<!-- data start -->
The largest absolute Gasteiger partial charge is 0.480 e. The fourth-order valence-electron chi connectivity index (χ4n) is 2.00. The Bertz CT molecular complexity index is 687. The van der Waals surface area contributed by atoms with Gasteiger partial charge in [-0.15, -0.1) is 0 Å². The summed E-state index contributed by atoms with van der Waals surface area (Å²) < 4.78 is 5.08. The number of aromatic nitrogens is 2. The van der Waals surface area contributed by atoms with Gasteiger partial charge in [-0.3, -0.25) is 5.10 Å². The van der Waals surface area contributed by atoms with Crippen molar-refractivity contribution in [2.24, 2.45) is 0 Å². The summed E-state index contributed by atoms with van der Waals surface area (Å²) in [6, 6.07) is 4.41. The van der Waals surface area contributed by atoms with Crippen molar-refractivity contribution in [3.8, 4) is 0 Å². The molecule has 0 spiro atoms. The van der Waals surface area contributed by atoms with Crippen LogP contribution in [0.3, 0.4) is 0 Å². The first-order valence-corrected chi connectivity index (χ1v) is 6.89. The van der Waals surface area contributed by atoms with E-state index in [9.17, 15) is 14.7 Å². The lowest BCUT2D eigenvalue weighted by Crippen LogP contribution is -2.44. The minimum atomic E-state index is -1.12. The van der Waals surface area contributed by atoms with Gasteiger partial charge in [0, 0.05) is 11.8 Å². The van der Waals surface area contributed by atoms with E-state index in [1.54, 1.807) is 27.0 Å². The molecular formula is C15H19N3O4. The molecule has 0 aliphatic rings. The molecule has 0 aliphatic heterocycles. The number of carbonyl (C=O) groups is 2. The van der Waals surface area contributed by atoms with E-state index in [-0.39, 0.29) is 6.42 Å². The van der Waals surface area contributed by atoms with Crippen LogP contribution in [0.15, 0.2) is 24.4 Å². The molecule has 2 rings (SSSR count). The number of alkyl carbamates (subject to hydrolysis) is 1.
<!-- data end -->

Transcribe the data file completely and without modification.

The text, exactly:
The largest absolute Gasteiger partial charge is 0.480 e. The fourth-order valence-electron chi connectivity index (χ4n) is 2.00. The Bertz CT molecular complexity index is 687. The van der Waals surface area contributed by atoms with Gasteiger partial charge in [-0.15, -0.1) is 0 Å². The summed E-state index contributed by atoms with van der Waals surface area (Å²) < 4.78 is 5.08. The number of aromatic nitrogens is 2. The van der Waals surface area contributed by atoms with Gasteiger partial charge in [-0.3, -0.25) is 5.10 Å². The van der Waals surface area contributed by atoms with Crippen molar-refractivity contribution in [2.24, 2.45) is 0 Å². The summed E-state index contributed by atoms with van der Waals surface area (Å²) in [6, 6.07) is 4.41. The van der Waals surface area contributed by atoms with Crippen molar-refractivity contribution in [3.8, 4) is 0 Å². The molecule has 0 spiro atoms. The van der Waals surface area contributed by atoms with Crippen LogP contribution in [0.3, 0.4) is 0 Å². The first-order valence-corrected chi connectivity index (χ1v) is 6.89. The van der Waals surface area contributed by atoms with E-state index in [9.17, 15) is 14.7 Å². The lowest BCUT2D eigenvalue weighted by Crippen LogP contribution is -2.44. The minimum atomic E-state index is -1.12. The van der Waals surface area contributed by atoms with Gasteiger partial charge in [0, 0.05) is 11.8 Å². The van der Waals surface area contributed by atoms with E-state index in [1.54, 1.807) is 27.0 Å². The molecular formula is C15H19N3O4. The molecule has 0 aliphatic rings. The molecule has 0 aliphatic heterocycles. The number of carbonyl (C=O) groups is 2. The van der Waals surface area contributed by atoms with E-state index in [-0.39, 0.29) is 6.42 Å². The van der Waals surface area contributed by atoms with Crippen LogP contribution in [0.15, 0.2) is 24.4 Å². The molecule has 2 rings (SSSR count). The number of alkyl carbamates (subject to hydrolysis) is 1.